In a recently published statistic and statement on the development of forest stocks in Turkey, the Global Forest Watch institute came up with worrying figures - since 2000 around 164,000 hectares of forest have disappeared.
If you take a closer look at the statistics, the numbers still need to be put into perspective. Global Forest Watch (GFW) states that as a result 342,000 hectares of forest area have been lost in the last 12 years, of which around 178,000 hectares were replanted through reforestation measures in the same period. The loss of natural forest areas has a very strong influence on the global climate, which is why every forest area should be replaced by new planting. The principle of sustainable forestry, which is already practiced in many countries, should also be implemented in Turkey.
Unfortunately, an important part of Istanbul's water reserves was found
The GFW sees the unplanned growth of cities with the associated buildings for the infrastructure as the main reason for the immense loss of forest areas. We have already reported several times on the mammoth projects in the Istanbul boom region, where large areas of forest have to give way to large-scale construction projects, just mentioning the third Bosphorus bridge, the third major airport or the Istanbul Canal project. This is how Dr. Cağan Şekercioğlu, Professor of Biology at the University of Utah in the USA. "Unfortunately, an important part of Istanbul's water reserves was found in the forest destroyed by constructions of the Third City Bridge, Third Airport and Istanbul Canal Project."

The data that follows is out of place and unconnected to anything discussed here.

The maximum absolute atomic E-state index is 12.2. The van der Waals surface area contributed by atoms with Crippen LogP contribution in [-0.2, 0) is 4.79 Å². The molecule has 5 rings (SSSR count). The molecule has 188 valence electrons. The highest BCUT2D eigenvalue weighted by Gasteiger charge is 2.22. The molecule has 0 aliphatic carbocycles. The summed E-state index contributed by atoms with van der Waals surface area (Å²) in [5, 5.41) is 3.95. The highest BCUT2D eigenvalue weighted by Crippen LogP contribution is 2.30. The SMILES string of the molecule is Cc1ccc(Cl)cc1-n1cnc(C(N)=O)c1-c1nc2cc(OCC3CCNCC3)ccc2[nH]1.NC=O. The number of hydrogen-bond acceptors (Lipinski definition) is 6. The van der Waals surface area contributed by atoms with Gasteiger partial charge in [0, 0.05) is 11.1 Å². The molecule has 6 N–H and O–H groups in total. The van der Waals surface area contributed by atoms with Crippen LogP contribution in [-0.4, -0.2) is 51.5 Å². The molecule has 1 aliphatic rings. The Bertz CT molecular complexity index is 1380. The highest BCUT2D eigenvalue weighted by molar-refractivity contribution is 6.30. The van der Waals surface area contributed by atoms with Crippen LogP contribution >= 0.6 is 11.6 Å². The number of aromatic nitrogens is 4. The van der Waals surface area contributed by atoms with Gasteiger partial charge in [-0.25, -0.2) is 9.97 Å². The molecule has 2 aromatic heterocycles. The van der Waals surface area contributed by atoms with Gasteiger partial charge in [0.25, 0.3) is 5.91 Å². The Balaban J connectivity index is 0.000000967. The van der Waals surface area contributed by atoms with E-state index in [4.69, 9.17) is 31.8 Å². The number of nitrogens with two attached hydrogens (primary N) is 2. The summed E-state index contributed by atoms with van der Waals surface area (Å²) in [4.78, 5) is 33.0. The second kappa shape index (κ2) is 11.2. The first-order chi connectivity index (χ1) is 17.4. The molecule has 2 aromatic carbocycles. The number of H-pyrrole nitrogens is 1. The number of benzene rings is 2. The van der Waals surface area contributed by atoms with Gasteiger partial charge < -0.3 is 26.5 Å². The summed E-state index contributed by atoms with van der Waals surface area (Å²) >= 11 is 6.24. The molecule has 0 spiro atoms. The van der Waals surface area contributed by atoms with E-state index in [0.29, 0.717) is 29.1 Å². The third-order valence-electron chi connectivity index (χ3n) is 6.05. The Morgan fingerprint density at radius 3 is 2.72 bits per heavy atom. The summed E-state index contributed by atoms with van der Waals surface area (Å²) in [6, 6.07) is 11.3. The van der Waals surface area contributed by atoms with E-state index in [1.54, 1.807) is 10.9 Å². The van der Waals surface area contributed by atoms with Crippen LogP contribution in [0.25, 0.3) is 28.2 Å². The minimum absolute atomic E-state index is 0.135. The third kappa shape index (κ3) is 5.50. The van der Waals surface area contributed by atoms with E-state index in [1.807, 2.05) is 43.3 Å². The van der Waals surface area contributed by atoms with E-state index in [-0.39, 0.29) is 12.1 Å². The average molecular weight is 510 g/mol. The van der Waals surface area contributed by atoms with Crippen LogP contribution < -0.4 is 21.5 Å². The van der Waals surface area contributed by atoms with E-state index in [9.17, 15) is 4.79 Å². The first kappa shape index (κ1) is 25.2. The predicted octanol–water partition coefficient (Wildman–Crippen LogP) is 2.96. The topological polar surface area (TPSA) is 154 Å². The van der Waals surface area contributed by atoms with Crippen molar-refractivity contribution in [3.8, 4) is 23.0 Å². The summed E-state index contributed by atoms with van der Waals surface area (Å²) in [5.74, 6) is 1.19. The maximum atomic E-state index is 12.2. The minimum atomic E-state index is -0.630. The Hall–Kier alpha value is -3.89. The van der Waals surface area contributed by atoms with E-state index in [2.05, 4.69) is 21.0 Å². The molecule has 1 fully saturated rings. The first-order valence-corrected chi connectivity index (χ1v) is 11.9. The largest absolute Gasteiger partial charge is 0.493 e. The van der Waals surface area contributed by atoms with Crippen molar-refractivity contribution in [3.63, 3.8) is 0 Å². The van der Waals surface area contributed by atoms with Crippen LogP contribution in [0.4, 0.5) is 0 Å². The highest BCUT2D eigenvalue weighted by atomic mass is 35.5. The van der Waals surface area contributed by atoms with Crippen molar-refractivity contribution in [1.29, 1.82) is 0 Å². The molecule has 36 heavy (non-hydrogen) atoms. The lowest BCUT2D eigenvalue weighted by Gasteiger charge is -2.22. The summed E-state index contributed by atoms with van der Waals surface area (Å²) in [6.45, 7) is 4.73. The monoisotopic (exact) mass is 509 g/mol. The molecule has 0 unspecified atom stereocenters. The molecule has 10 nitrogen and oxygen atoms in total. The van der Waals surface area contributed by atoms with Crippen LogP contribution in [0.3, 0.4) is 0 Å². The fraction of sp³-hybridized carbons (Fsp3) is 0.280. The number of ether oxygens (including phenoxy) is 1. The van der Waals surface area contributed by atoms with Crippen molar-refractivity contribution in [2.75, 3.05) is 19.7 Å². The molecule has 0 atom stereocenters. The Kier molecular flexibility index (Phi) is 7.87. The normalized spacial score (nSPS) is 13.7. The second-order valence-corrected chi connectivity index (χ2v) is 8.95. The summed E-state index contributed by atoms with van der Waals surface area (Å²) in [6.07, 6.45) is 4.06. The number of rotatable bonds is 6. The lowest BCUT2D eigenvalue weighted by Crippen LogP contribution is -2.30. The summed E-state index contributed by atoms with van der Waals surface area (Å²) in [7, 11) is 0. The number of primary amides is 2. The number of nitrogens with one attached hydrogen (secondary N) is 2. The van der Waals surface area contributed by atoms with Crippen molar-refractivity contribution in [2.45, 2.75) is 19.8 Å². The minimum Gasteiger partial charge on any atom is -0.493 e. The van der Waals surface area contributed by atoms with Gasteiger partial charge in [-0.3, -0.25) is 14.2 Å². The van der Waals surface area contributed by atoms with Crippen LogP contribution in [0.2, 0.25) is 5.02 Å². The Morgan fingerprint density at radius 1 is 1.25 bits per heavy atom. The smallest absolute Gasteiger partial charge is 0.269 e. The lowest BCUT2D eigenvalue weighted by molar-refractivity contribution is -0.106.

Anatolian province of Kayseri is used as a comparison
The GFW, which was once founded by the World Resources Institute (WRI), also sees the ongoing development of tourism infrastructure as responsible for the loss of forest areas. As an online mapping platform, the GFW is able to provide real-time monitoring of forests around the world. The statistics clearly state that the largest area losses have taken place in the provinces of Istanbul and Antalya. In order to get a better idea of the area of forest loss, the size of the central Anatolian province of Kayseri is used as a comparison.
Just a few days ago, an investigation made it clear that the loss of forests is also leading to severe soil erosion in Turkey, which ultimately also destroys the gigantic dam projects for river and area irrigation in eastern Anatolia. Severe soil erosion along the dams causes the soil in the dams to rise extremely, which contributes significantly to the reduction in the water capacity of the dams. Attempts are now being made to reduce this soil erosion by reforesting along the banks.
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